The diagnosis of ADPKD is suspected in the presence of renal cysts; In these patients, a family history of polycystic disease, arterial hypertension, and lesions in some other organ that may increase morbidity and mortality in these patients, such as cardiovascular and central nervous system lesions, should be sought; In the cases that we present, the diagnosis in the first case was suspected due to the symptoms of abdominal pain and family history; This allowed her to perform a kidney transplant, however, her follow-up did not include the follow-up of liver cysts, which increased in size in such a way that they are the cause of chronic abdominal pain that the patient presents; the second case shows us a diagnosis in the second decade of life, which allows the patient to start with measures for the preservation of kidney function, which is the main organ that affects this disease, being a young patient it is important to carry out surveillance of all the organs in which cysts have been detected, for in order to give a timely management and that the quality of life of these patients is not affected. 4
Diagnosis by ultrasound (USG) of ADPKD type PKD1 is based on the Ravine criteria (In which the presence or not of polycystic kidney disease, the age of the patient and the number of cysts at the time of diagnosis are taken into account), the sensitivity approaches 100% in both patients over 30 years of age and in younger patients. The application of the Ravine criteria in patients with a PKD2 mutation is less, specifically in the group younger than 30 years (in this case, the diagnostic sensitivity is around 67%). In patients with no family history, more precise critical diagnostic criteria developed by Demetriou et al. (Take into account the age of the patient and the number of cysts identified by renal USG) and are recommended in suspected cases of PKD2-type ADPKD. 5, 6
Pei et al. they proposed a classification for the ultrasonography identification of both genotypes and for the genotype unknown; this rating offers positive predictive value as well as sensitivity. 7
Cystic lesions form in both kidneys causing progressive deterioration in kidney function, and there may be cystic lesions in other organs, such as the liver (30-94%), seminal vesicles (40%), brain aneurysms (18-40%)) diverticular disease (20-25%), mitral valve prolapse (25%), pancreas (10%), spleen (5%), arachnoid space (8%) other less frequent lesions are cysts in the thyroid, ovary, endometrium, lung, pituitary gland, breast, epididymis, aneurysm of the abdominal aorta, wall hernias and hypertrophy of the left ventricle. The vascular lesions such as intracranial aneurysms, dolichoectasias, dissections of the aorta and other arteries are injuries that represent an increased risk of morbidity and mortality in these patients. 8, 9, 10, 11.
The clinical manifestations of polycystic liver disease are generally due to the mass effect, causing abdominal pain, gastroesophageal reflux, vomiting and sometimes dyspnea, among other symptoms; These symptoms are only observed in patients in whom the cysts acquire a considerable size in such a way that they function as an intra-abdominal mass; In most patients with polycystic kidney disease, hypertension and hematuria are the first symptoms that increase the risk of kidney damage; Renal failure occurs in the fourth and sixth decade of life, the cysts that grow more frequently are renal cysts, liver cysts are generally asymptomatic, so the follow-up of these patients is generally in charge of the nephrologist, the cause of pain in these patients is located in the iliac fossa or in the two-lumbar region that may be associated with urinary tract infection or the presence of kidney stones, in this patient, the cause of abdominal pain is given by the compression exerted by the liver growth due to the presence of cysts compressing other intra-abdominal organs; In the patient, the problem of kidney failure occurs in the fourth decade of life, a kidney transplant was performed, however the growth of liver cysts continues during these years causing an increase in abdominal volume and an intra-abdominal mass effect which are the origin of chronic abdominal pain that the patient has presented for 3 years, pain that has been increasing and is sometimes disabling, the initial management with non-steroidal anti-inflammatory drugs and currently pain management is based on tramadol.. 1, 13, 14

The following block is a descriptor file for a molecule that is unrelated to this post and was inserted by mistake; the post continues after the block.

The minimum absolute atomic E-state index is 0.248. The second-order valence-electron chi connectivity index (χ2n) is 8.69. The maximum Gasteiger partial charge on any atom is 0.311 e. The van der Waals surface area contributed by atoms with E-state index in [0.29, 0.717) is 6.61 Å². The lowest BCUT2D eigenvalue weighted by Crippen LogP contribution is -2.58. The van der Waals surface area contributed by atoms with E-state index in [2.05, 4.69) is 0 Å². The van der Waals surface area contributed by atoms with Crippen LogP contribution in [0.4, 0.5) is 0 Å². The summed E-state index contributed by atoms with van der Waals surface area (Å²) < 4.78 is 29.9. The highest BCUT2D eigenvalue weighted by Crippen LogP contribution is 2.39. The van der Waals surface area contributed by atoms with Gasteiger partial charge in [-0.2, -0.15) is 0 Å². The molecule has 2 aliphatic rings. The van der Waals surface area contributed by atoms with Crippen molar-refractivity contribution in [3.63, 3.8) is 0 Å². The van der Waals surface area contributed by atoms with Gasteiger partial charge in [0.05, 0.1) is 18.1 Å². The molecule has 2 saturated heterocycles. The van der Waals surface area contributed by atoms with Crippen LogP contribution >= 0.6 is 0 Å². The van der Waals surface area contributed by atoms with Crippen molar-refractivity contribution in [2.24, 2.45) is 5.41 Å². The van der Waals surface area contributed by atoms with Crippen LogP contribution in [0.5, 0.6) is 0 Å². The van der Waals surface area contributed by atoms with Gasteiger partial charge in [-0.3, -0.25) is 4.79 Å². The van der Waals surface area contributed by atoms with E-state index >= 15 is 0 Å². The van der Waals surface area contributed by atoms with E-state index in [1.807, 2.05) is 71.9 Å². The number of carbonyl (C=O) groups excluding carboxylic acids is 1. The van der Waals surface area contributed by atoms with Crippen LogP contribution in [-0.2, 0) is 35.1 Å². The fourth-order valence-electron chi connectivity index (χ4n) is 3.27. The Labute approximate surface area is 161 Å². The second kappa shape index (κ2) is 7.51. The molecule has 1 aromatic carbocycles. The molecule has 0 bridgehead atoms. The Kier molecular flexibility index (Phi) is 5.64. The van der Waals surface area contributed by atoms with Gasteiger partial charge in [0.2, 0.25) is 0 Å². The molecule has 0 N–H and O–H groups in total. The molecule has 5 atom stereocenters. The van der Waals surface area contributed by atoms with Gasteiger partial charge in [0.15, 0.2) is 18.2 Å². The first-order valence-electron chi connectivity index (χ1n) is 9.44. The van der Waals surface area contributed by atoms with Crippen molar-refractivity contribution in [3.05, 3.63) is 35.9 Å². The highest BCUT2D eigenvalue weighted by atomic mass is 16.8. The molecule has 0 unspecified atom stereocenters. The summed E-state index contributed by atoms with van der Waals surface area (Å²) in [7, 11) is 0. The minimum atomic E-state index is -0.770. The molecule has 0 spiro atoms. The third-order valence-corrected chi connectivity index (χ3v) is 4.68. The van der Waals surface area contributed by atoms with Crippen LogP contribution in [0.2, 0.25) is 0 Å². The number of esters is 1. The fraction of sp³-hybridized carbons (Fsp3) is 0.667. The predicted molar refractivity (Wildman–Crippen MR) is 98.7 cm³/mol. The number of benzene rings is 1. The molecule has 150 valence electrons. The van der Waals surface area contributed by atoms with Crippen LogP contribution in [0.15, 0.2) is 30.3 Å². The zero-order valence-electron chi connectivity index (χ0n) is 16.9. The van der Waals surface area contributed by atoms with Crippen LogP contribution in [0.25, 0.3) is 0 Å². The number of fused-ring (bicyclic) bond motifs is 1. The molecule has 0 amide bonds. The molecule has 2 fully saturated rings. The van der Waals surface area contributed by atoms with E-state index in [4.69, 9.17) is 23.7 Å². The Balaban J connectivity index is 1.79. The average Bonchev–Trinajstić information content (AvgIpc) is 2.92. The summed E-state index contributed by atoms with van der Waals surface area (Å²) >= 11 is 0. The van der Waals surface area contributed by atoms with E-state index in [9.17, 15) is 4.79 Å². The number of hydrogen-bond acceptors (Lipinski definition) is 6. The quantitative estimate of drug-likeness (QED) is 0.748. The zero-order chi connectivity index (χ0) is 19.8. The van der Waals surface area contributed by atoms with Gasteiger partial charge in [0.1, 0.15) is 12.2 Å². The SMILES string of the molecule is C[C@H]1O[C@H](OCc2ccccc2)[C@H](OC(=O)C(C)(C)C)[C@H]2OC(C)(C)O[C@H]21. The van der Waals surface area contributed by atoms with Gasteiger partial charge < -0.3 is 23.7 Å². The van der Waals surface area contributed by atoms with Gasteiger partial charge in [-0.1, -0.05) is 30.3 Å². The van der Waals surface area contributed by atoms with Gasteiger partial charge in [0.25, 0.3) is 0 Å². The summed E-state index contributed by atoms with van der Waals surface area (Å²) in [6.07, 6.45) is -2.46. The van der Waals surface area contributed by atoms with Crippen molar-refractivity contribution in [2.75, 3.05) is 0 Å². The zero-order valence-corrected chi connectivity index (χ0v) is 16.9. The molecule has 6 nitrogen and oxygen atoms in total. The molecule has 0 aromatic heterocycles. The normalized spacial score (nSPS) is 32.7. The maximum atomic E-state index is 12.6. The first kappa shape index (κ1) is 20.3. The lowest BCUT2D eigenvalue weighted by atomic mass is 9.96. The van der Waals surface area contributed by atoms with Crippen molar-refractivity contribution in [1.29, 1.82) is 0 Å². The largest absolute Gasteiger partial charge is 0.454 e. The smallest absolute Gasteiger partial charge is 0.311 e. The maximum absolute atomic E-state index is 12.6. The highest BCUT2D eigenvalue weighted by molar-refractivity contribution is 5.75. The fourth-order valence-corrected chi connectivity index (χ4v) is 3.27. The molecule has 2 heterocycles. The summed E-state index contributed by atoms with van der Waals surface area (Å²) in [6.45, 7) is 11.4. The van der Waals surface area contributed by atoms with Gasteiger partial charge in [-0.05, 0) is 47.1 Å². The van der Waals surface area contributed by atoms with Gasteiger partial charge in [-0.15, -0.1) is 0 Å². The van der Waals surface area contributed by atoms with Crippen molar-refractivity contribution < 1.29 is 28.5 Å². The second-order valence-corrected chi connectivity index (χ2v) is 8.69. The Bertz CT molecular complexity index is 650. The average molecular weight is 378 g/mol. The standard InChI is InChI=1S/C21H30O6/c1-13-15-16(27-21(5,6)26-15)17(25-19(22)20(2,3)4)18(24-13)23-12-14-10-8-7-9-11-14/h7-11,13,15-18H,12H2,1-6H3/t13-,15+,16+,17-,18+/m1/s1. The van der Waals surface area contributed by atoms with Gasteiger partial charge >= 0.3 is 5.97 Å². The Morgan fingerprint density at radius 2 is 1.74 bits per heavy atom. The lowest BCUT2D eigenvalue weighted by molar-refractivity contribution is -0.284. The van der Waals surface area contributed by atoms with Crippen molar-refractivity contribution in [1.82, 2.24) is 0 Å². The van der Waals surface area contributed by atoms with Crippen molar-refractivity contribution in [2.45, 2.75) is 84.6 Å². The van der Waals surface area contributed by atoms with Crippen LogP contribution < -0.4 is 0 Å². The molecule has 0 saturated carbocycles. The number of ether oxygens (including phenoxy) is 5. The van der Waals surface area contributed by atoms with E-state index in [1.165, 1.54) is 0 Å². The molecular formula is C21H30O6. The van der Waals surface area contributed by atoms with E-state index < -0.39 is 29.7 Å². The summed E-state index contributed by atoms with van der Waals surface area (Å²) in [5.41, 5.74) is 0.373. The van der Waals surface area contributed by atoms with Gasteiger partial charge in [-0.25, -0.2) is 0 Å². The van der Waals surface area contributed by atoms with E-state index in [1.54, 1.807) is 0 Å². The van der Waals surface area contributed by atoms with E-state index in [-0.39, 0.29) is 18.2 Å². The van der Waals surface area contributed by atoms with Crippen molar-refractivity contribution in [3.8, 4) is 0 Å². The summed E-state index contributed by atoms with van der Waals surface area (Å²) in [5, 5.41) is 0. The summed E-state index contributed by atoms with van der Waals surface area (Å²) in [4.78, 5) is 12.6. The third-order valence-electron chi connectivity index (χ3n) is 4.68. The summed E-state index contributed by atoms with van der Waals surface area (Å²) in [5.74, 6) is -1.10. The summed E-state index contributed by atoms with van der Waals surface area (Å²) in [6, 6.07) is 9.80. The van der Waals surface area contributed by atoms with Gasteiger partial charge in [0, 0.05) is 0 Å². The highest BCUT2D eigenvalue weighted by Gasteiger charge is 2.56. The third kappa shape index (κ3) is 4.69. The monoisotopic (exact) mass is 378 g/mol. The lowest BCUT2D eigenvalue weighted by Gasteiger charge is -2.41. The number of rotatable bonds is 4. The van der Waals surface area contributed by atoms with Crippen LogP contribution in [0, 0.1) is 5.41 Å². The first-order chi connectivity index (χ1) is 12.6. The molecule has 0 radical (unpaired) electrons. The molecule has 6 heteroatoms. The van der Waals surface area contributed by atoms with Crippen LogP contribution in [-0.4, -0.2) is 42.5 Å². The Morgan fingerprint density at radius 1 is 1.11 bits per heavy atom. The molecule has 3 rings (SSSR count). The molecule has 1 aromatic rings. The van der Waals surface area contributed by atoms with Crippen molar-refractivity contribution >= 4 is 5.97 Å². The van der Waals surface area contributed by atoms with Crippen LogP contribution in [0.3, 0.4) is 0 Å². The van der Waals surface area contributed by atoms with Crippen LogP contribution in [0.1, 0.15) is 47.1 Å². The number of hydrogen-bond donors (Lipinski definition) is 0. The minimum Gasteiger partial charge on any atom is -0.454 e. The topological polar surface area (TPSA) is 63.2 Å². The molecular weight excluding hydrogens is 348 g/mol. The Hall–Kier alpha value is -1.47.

The diagnosis in these patients is with a hepatic and renal USG, the genetic diagnosis is not mandatory in all cases, but in relatives who may be potential donors it is necessary to carry out the genetic diagnosis 8.
So far, 2 mutations have been described in patients with PKD1 and PKD2 polycystic kidney disease. Both mutations produce renal and extrarenal manifestations, however both cases develop kidney failure at different age; in PKD1 gene kidney failure appears at an average age of 54.3 years, and in more than 50% of patients with PKD 2 develop kidney failure later. 15, 16, 17, 18
The presentation of these two cases allows us to illustrate the evolution of ADPKD in 2 different stages, in case 1 the diagnosis is suspected due to the symptoms and the history of the mother who died of ADPKD at the time of diagnosis he had kidney failure, so after trying unsuccessful peritoneal dialysis, he underwent a kidney transplant with a good quality of life, however the evolution of the disease has continued in other organs, so at this time he has secondary hepatomegaly to hepatic cysts that is conditioning a mass effect on the intra-abdominal organs causing abdominal pain, postprandial vomiting; the elevation of the right hemidiaphragm, secondary to hepatomegaly, could explain the dyspnea on medium efforts; pain is disabling that has been managed with tramadol.